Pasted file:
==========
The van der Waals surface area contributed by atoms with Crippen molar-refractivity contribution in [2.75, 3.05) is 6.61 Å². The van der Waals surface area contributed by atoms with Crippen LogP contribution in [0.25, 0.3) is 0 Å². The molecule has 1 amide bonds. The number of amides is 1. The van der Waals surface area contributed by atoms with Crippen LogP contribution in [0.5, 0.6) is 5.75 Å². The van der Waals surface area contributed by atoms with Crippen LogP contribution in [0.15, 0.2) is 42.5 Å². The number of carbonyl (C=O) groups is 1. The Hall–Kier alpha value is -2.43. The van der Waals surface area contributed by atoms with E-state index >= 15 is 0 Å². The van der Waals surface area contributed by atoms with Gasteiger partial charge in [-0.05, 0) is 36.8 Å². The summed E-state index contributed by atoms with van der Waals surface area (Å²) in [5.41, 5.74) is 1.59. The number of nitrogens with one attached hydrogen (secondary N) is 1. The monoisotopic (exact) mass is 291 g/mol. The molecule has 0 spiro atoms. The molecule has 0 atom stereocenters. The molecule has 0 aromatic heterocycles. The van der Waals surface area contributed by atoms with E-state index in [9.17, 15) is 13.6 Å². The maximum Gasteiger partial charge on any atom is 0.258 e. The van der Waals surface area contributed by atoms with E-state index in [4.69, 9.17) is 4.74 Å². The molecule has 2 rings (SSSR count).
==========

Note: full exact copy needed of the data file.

The van der Waals surface area contributed by atoms with Crippen molar-refractivity contribution in [2.75, 3.05) is 6.61 Å². The van der Waals surface area contributed by atoms with Crippen LogP contribution in [0.25, 0.3) is 0 Å². The molecule has 1 amide bonds. The number of amides is 1. The van der Waals surface area contributed by atoms with Crippen LogP contribution in [0.5, 0.6) is 5.75 Å². The van der Waals surface area contributed by atoms with Crippen LogP contribution in [0.15, 0.2) is 42.5 Å². The number of carbonyl (C=O) groups is 1. The Hall–Kier alpha value is -2.43. The van der Waals surface area contributed by atoms with E-state index >= 15 is 0 Å². The van der Waals surface area contributed by atoms with Gasteiger partial charge in [-0.05, 0) is 36.8 Å². The summed E-state index contributed by atoms with van der Waals surface area (Å²) in [5.41, 5.74) is 1.59. The number of nitrogens with one attached hydrogen (secondary N) is 1. The monoisotopic (exact) mass is 291 g/mol. The molecule has 0 spiro atoms. The molecule has 0 atom stereocenters. The molecule has 0 aromatic heterocycles. The van der Waals surface area contributed by atoms with E-state index in [9.17, 15) is 13.6 Å². The maximum Gasteiger partial charge on any atom is 0.258 e. The van der Waals surface area contributed by atoms with E-state index in [4.69, 9.17) is 4.74 Å². The molecule has 2 rings (SSSR count).